- Associated Press - Wednesday, February 15, 2017

TOPEKA, Kan. (AP) - Kansas legislators learned Wednesday that they might have enough bipartisan support to pass a big income tax increase to balance the state’s budget, though Republican Gov. Sam Brownback said he would not sign the measure.

The GOP-controlled House gave first-round approval to a bill that would generate more than $1 billion in new revenues over two years, starting in July. It would raise income tax rates Brownback persuaded lawmakers to cut, restore a third tax bracket he had eliminated and end an exemption for more than 330,000 farmers and business owners that he championed.

The governor told members of the National Federation of Independent Business in a Statehouse speech that the bill would be “a huge step backwards.” While he didn’t explicitly threaten a veto, he later told reporters, “Have I ever been for income tax increases?”

“This is not the way to go,” Brownback said.

The vote Wednesday was 83-39, one shy of a two-thirds majority necessary to override a veto by the governor, with three House members not voting. The margin surprised even the bill’s supporters.



The House plans to take a second, final vote on Thursday to determine whether the bill goes to the Senate, and it’s possible that support could slip overnight. Meanwhile, senators planned to debate a Democratic proposal on Thursday that would raise $1.2 billion over two years.

Legislators are likely to take additional votes on tax issues in coming weeks, and the final package could look quite different. But the vote Wednesday was notable because any proposal to raise taxes has faced strong resistance in the past, particularly income taxes.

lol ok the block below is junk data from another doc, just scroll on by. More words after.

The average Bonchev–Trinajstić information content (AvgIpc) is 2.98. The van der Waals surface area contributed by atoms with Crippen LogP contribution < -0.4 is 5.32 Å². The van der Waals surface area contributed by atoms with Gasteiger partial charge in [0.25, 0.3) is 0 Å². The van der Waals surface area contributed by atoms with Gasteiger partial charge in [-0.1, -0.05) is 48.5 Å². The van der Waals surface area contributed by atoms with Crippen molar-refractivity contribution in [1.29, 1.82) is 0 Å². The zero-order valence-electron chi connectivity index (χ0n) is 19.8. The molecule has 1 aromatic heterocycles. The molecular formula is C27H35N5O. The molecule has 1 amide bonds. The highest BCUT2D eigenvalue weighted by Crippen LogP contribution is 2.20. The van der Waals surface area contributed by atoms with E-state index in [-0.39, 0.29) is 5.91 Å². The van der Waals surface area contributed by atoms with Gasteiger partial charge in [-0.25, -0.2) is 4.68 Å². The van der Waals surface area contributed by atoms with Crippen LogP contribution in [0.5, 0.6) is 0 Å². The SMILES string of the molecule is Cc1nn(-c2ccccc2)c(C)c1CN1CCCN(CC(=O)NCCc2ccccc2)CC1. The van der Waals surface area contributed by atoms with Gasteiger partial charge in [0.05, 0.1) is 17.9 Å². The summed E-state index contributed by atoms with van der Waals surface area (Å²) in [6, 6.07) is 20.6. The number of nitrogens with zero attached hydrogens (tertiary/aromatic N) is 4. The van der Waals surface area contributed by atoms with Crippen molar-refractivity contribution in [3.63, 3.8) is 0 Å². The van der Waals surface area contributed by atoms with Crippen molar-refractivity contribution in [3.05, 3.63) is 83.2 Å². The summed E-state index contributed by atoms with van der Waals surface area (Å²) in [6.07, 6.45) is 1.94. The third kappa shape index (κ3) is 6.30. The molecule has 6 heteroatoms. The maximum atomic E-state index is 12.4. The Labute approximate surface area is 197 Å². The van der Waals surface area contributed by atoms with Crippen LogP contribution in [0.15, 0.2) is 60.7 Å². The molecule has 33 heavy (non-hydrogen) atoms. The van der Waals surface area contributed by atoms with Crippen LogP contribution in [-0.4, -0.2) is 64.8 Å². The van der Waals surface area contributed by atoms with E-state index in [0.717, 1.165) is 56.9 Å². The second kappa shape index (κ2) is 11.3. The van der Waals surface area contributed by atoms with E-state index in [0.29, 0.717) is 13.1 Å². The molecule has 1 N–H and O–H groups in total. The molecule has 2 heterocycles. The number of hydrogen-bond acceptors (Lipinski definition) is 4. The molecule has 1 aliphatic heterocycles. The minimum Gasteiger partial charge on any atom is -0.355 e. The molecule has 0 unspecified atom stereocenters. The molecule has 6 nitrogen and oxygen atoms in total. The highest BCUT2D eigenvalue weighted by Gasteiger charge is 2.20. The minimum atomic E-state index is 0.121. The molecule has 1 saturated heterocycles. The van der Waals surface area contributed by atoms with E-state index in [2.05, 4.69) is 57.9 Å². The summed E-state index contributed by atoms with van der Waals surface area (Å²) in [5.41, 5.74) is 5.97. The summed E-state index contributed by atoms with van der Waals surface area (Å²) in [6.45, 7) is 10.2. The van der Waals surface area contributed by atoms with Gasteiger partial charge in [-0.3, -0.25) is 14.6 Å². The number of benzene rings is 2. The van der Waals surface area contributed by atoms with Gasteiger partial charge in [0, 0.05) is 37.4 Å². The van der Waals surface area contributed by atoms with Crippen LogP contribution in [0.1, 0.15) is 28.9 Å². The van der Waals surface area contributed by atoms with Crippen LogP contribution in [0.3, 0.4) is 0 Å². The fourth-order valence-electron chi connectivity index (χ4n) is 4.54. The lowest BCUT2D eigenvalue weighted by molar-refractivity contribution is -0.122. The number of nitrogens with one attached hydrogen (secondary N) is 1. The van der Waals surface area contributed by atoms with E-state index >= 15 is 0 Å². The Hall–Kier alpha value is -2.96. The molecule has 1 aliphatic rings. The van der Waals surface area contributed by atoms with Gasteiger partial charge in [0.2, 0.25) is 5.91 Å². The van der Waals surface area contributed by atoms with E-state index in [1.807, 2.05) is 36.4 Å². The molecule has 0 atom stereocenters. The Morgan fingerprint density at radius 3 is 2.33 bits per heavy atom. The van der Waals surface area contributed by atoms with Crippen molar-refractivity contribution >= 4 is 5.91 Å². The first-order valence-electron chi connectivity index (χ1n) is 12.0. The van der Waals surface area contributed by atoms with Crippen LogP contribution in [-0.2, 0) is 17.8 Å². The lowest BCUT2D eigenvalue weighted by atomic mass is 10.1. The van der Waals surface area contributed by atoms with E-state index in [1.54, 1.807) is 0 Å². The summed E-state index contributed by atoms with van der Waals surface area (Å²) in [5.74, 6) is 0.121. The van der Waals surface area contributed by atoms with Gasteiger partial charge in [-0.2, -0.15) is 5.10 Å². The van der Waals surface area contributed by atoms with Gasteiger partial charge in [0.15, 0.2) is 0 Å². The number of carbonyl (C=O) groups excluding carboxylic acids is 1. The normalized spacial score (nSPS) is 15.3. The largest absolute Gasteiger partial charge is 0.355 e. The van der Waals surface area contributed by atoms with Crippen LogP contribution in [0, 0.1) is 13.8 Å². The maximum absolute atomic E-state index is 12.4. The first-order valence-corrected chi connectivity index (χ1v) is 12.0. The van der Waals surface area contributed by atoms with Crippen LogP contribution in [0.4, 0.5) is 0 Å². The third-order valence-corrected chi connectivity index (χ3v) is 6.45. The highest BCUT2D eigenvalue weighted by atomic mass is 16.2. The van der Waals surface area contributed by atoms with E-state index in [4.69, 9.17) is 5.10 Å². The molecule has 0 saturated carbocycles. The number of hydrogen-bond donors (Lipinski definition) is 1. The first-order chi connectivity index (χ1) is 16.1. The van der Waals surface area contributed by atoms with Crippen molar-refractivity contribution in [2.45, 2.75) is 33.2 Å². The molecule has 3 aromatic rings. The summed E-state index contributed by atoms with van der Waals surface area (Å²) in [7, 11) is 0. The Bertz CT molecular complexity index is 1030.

“I don’t think we want to overtax our citizens, but I think everybody does know that we have a structural deficit,” said Rep. Shannon Francis, a Republican from Liberal.

Kansas faces budget shortfalls totaling nearly $1.1 billion through June 2019. The state has experienced persistent financial problems since Republican lawmakers slashed personal income taxes in 2012 and 2013 at Brownback’s urging.

Even some GOP voters concluded in last year’s elections that the tax-cutting experiment has been a bust as an economic stimulus: They ousted two dozen of Brownback’s conservative allies from the Legislature, giving GOP moderates and Democrats more power.

Brownback contends the state’s budget woes are tied to slumps in agriculture and energy production. He has proposed raising cigarette and liquor taxes and annual filing fees for for-profit businesses.

House Speaker Ron Ryckman Jr., an Olathe Republican who opposed the bill, said he’s been working with the governor’s office on a smaller tax plan containing some of Brownback’s ideas

And, echoing a sentiment among fellow conservatives, Republican Rep. Eric Smith, of Burlington said: “I want to see some spending cuts.”

In the House, the large tax increase would be coupled with another proposal designed to prevent a cut in aid to public schools. House members planned to debate that second measure Thursday, authorizing $317 million in internal government borrowing.

The gaps in the budget include a shortfall of about $320 million projected for June 30, and lawmakers do not believe they can raise new revenues before July.

Senate Republican leaders were pushing a budget-balancing plan last week that included an immediate cut in aid to the state’s 286 school districts of $128 million, or $279 per student. But they canceled a debate on it when support for the measure collapsed.

Under the House tax bill, personal income tax rates would rise for individuals with adjusted gross incomes of more than $15,000 and married couples earning more than $30,000. The top tax rate would increase to 5.45 percent from the current 4.6 percent.

Rep. Tom Sawyer, a Wichita Democrat, said the vote advancing the bill was “a really good sign” and a strong message to Brownback that many legislators are “serious about fixing the problem that he’s caused.”

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Follow John Hanna on Twitter at https://twitter.com/apjdhanna

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